In Your Shop: A Personal Path


Below is a Picture taken in Saint Augustine last night. I am with my oldest friend in aviation, Scott Anson. I met him my very first day at Embry-Riddle Aeronautical University, three decades ago.



Today Scott is a gifted musician of significant skill and experience, in the photo he had just gotten off stage. When we met we were both 26, the two oldest students at the university. Being a pilot is a very small facet of Scott’s life experiences, he has had a varied and rewarding Personal Path in life. He followed his heart, he was immune to the counsel of people who had lesser motivations.


When we were students, nearly every one of our classmates were headed to careers which fit neatly into two categories: Airlines or DoD Aviation.  It was very rare to hear any student speak of working in general aviation, other than as a brief stepping stone. I can’t say the percentage of graduates who’s hearts lead them to airlines or defense, but there were many of them who simply chose the mainstream paths for Riddle graduates because they were expected to and the careers would be lucrative. Perhaps because we were older, and previously had jobs our hearts weren’t in, Scott and I both followed our hearts well off the fast track. As middle aged men looking back there are always things to reconsider, but in the final evaluation, we made a choice to follow our personal paths.


What this has to do with your Airplane Project: 

In your shop, or maybe just in the shop in your mind, resides your aircraft project; Be it metal or ideas, it is yours, and it need only serve your personal path in aviation. How well it accomplishes this mission will be determined by a number of factors, but above all others, you need to carefully and honestly consider where your heart is drawn in Experimental Aviation, and follow it.


Career choices are much tougher to make, but they are not the only decisions in aviation that people make while often being counseled, both openly and subtly, they should do what most people are doing, even if their heart lies elsewhere. This frequently leads to projects never finished, because going to the shop is voluntary, where as earning a living kept and people toiling in branches of aviation with different zip codes from the ones their hearts lived in.


Following your heart in Experimental Aviation doesn’t mean building a 1/3 scale YB-35 as your first project because Jack Northrop was your boyhood hero. It means building a Zenith even if Dick VanGrunsven is your EAA chapter president: Zenith 601HD engine; Spencer Rice’s 2,700 Corvair. It means when industry implies all panels should be glass you still consider: Thought For The Day: Mechanical Instruments.  It means when everyone tells you that you must use a Rotax 912, but you want to be there master of your power plant, not its mere owner, you think Why Not the Panther engine?.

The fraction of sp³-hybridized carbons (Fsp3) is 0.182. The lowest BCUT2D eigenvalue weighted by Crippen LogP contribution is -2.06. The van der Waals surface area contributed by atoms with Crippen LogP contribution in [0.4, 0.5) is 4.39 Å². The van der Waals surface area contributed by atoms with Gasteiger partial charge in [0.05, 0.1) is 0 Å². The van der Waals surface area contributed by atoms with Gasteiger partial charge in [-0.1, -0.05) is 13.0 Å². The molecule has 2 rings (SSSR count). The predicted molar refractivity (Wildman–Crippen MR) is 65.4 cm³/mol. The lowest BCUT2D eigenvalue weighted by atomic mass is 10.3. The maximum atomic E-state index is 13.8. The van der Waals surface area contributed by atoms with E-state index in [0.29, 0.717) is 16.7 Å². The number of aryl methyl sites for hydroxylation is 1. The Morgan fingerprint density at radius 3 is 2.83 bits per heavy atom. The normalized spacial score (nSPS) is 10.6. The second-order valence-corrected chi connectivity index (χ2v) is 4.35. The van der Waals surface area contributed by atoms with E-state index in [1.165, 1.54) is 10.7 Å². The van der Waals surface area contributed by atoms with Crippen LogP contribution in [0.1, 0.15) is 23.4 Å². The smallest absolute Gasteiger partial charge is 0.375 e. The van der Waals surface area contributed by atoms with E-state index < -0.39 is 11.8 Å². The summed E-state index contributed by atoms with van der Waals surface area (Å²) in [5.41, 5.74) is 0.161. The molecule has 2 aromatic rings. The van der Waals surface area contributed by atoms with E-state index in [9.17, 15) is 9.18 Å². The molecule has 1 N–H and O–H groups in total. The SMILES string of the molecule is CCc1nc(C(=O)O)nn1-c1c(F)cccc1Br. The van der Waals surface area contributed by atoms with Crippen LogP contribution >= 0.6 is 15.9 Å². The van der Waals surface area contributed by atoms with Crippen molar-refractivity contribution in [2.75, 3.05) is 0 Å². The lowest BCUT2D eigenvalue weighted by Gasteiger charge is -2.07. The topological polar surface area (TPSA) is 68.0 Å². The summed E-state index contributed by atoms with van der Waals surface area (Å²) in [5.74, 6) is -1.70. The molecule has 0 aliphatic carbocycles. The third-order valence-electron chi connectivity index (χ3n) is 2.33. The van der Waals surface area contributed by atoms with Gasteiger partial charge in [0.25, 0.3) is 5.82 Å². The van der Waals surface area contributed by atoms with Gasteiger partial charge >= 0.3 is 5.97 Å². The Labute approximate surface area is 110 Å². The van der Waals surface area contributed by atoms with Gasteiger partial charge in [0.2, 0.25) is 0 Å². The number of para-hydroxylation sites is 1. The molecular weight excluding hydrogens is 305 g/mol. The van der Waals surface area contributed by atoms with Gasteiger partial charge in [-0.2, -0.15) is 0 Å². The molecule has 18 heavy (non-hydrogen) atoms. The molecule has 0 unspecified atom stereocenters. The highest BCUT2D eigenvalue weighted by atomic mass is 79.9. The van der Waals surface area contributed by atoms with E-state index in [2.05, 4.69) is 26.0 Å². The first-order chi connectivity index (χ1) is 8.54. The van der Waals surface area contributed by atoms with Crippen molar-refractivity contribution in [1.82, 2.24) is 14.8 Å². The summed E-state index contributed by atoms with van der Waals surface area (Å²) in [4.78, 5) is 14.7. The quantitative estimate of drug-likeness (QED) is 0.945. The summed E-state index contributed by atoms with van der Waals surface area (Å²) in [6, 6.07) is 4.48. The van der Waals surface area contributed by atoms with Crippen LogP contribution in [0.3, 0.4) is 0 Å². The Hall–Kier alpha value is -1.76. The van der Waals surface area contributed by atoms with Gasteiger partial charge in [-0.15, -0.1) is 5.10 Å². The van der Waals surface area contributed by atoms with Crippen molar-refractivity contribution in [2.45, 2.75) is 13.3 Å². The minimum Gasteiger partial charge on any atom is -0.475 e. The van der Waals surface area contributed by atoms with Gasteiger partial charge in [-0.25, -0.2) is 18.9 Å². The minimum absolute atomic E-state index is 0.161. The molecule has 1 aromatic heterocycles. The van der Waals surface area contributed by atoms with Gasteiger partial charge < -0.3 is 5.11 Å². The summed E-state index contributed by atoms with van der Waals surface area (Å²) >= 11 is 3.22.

The fact 70% of our builders are working on a Zenith 601/650/750 isn’t a sign of conformity, it is an example of the very high utility and value of these designs. But within these projects the builders still chose the Corvair, the level of finish, the panel, having an interior or not, etc.


The conclusions do not matter, it is how the builder arrives at them. Is it by informed choice, or following the herd?   I have worked to culture an atmosphere of thinking and rational consideration, so builders understand this: In Your Shop: Evaluate and Decide, is the best way for an individual to find his own Personal Path.


At work, most people must compromise to earn a living, but In Your Shop: Studio or Cell?, points out there is no need to compromise the hours in your creative space. That space is both your physical shop and the creative space in your mind.




The Next Event on the Schedule:

FlyCorvair/SPA – Joint Workshop/Open house, May 18,19,20

Also get a look at:

Build a 3.3L Corvair at the May 18-20 Workshop/Open house.

Read the links now and make a plan today.



About William Wynne
I have been continuously building, testing and flying Corvair engines since 1989. Information, parts and components that we developed and tested are now flying on several hundred Corvair powered aircraft. I earned a Bachelor of Science in Professional Aeronautics and an A&P license from Embry-Riddle Aeronautical University, and have a proven 20 year track record of effectively teaching homebuilders how to create and fly their own Corvair powered planes. Much of this is chronicled at and in more than 50 magazine articles.

4 Responses to In Your Shop: A Personal Path

  1. Harold Bickford says:

    The Beach Boys had “In My Room”…………..”In My Shop” is a perfect rendition for the experience.

    Key is to never lose the vision and then act on it when and where you can.

  2. Lisa Heuer says:

    I love everything about that picture of you except one thing. Bet you can guess what that is. 😉

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